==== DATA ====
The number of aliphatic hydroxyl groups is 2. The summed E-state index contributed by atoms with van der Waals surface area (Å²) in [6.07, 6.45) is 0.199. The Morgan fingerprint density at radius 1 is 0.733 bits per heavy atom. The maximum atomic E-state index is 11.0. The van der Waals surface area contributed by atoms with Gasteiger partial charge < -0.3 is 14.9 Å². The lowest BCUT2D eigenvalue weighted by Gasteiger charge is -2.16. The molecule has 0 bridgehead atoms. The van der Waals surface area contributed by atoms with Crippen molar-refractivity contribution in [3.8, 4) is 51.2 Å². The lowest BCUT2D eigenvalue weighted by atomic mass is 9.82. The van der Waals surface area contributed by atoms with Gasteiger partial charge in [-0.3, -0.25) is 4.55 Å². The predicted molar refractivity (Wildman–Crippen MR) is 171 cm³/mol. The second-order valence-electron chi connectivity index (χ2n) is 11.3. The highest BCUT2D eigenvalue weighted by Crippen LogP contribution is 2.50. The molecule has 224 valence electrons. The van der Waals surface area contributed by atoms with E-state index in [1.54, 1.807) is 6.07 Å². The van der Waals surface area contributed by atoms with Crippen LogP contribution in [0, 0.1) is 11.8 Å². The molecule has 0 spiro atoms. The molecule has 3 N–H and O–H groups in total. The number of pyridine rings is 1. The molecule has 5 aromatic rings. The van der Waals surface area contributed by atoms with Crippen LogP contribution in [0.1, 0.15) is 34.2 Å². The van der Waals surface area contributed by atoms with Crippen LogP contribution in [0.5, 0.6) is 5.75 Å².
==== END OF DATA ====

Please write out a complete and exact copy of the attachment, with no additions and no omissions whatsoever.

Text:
The number of aliphatic hydroxyl groups is 2. The summed E-state index contributed by atoms with van der Waals surface area (Å²) in [6.07, 6.45) is 0.199. The Morgan fingerprint density at radius 1 is 0.733 bits per heavy atom. The maximum atomic E-state index is 11.0. The van der Waals surface area contributed by atoms with Gasteiger partial charge < -0.3 is 14.9 Å². The lowest BCUT2D eigenvalue weighted by Gasteiger charge is -2.16. The molecule has 0 bridgehead atoms. The van der Waals surface area contributed by atoms with Crippen molar-refractivity contribution in [3.8, 4) is 51.2 Å². The lowest BCUT2D eigenvalue weighted by atomic mass is 9.82. The van der Waals surface area contributed by atoms with Gasteiger partial charge in [-0.3, -0.25) is 4.55 Å². The predicted molar refractivity (Wildman–Crippen MR) is 171 cm³/mol. The second-order valence-electron chi connectivity index (χ2n) is 11.3. The highest BCUT2D eigenvalue weighted by Crippen LogP contribution is 2.50. The molecule has 224 valence electrons. The van der Waals surface area contributed by atoms with E-state index in [1.54, 1.807) is 6.07 Å². The van der Waals surface area contributed by atoms with Crippen LogP contribution in [0, 0.1) is 11.8 Å². The molecule has 0 spiro atoms. The molecule has 3 N–H and O–H groups in total. The number of pyridine rings is 1. The molecule has 5 aromatic rings. The van der Waals surface area contributed by atoms with Crippen LogP contribution in [0.1, 0.15) is 34.2 Å². The van der Waals surface area contributed by atoms with Crippen LogP contribution in [0.5, 0.6) is 5.75 Å².